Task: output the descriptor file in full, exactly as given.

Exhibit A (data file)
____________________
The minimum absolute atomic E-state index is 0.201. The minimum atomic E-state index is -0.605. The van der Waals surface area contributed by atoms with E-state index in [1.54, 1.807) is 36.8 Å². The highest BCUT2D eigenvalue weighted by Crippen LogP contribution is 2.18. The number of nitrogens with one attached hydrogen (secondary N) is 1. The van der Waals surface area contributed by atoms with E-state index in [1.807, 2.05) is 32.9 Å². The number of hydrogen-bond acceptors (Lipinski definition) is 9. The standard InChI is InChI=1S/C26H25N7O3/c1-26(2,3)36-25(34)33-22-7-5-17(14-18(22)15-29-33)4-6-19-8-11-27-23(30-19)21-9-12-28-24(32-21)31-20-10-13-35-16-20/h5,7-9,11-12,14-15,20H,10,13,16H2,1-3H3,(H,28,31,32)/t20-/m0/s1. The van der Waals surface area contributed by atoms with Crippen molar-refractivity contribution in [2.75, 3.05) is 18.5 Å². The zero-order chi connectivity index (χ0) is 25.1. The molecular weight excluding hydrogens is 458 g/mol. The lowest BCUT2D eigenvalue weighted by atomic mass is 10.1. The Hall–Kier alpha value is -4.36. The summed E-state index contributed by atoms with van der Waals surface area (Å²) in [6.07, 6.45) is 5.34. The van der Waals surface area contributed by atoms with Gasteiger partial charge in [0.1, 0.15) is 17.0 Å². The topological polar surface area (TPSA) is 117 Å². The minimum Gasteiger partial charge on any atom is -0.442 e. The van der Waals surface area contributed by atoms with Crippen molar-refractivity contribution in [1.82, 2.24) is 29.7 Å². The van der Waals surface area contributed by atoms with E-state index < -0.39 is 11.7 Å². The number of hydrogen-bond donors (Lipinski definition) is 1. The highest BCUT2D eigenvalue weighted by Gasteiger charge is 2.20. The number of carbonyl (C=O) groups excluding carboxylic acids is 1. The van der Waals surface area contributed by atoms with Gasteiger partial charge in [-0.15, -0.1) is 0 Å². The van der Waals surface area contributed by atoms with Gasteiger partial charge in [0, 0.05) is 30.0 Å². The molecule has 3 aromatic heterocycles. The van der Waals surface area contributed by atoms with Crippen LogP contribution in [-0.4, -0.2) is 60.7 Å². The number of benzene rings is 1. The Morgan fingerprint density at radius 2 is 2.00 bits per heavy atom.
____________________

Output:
The minimum absolute atomic E-state index is 0.201. The minimum atomic E-state index is -0.605. The van der Waals surface area contributed by atoms with E-state index in [1.54, 1.807) is 36.8 Å². The highest BCUT2D eigenvalue weighted by Crippen LogP contribution is 2.18. The number of nitrogens with one attached hydrogen (secondary N) is 1. The van der Waals surface area contributed by atoms with E-state index in [1.807, 2.05) is 32.9 Å². The number of hydrogen-bond acceptors (Lipinski definition) is 9. The standard InChI is InChI=1S/C26H25N7O3/c1-26(2,3)36-25(34)33-22-7-5-17(14-18(22)15-29-33)4-6-19-8-11-27-23(30-19)21-9-12-28-24(32-21)31-20-10-13-35-16-20/h5,7-9,11-12,14-15,20H,10,13,16H2,1-3H3,(H,28,31,32)/t20-/m0/s1. The van der Waals surface area contributed by atoms with Crippen molar-refractivity contribution in [2.75, 3.05) is 18.5 Å². The zero-order chi connectivity index (χ0) is 25.1. The molecular weight excluding hydrogens is 458 g/mol. The lowest BCUT2D eigenvalue weighted by atomic mass is 10.1. The Hall–Kier alpha value is -4.36. The summed E-state index contributed by atoms with van der Waals surface area (Å²) in [6.07, 6.45) is 5.34. The van der Waals surface area contributed by atoms with Gasteiger partial charge in [0.1, 0.15) is 17.0 Å². The topological polar surface area (TPSA) is 117 Å². The minimum Gasteiger partial charge on any atom is -0.442 e. The van der Waals surface area contributed by atoms with Crippen molar-refractivity contribution in [1.82, 2.24) is 29.7 Å². The van der Waals surface area contributed by atoms with E-state index < -0.39 is 11.7 Å². The number of hydrogen-bond donors (Lipinski definition) is 1. The highest BCUT2D eigenvalue weighted by Gasteiger charge is 2.20. The number of carbonyl (C=O) groups excluding carboxylic acids is 1. The van der Waals surface area contributed by atoms with Gasteiger partial charge in [-0.15, -0.1) is 0 Å². The van der Waals surface area contributed by atoms with Gasteiger partial charge in [0, 0.05) is 30.0 Å². The molecule has 3 aromatic heterocycles. The van der Waals surface area contributed by atoms with Crippen LogP contribution in [-0.4, -0.2) is 60.7 Å². The number of benzene rings is 1. The Morgan fingerprint density at radius 2 is 2.00 bits per heavy atom.